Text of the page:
Regulation of gene expression and cell function by extracellular matrix

Crit Rev Eukaryot Gene Expr. 1993;3(2):137-54.


Cells within tissues of multicellular organisms are intimately surrounded by a complex arrangement of extracellular proteins that together act as an informational entity in the sense that they receive, impart, and integrate structural and functional signals. This macromolecular network, composed largely of glycoproteins and proteoglycans, is collectively known as the extracellular matrix (ECM). In this review we aim to show that the ECM plays a fundamental role in both the control of gene expression and the induction and maintenance of tissue-specific function. Also, we revisit a general model that describes how the ECM together with the cytoskeleton and nuclear matrix may regulate tissue-specific gene expression.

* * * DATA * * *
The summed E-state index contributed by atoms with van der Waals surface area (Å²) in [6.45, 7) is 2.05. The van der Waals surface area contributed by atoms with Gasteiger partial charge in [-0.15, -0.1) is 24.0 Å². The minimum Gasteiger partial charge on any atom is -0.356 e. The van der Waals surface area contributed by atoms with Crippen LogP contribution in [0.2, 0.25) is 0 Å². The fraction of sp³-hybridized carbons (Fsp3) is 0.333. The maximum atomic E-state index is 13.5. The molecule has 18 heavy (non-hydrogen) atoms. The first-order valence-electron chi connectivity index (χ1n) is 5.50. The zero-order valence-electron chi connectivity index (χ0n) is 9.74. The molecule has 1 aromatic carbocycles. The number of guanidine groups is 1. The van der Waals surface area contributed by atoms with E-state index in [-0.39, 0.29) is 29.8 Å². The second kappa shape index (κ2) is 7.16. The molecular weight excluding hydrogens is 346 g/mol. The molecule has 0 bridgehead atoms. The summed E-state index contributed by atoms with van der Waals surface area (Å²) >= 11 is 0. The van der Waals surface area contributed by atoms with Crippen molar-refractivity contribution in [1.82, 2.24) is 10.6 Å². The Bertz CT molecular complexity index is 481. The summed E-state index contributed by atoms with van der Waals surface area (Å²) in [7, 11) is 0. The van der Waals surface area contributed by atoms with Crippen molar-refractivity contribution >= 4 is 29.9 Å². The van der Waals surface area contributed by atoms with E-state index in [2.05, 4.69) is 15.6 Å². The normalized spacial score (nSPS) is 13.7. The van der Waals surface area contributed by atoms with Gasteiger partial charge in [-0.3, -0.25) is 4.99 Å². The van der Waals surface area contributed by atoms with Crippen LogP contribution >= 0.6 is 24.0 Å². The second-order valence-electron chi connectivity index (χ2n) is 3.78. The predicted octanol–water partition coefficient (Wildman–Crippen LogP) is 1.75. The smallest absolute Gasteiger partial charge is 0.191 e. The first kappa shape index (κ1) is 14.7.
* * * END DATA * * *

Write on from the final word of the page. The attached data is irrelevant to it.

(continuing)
Publication types

  • Research Support, U.S. Gov't, Non-P.H.S.
  • Review

MeSH terms

  • Animals
  • Extracellular Matrix / physiology*
  • Gene Expression Regulation*
  • Humans
  • Keratinocytes / physiology
  • Liver / physiology
  • Mammary Glands, Animal / physiology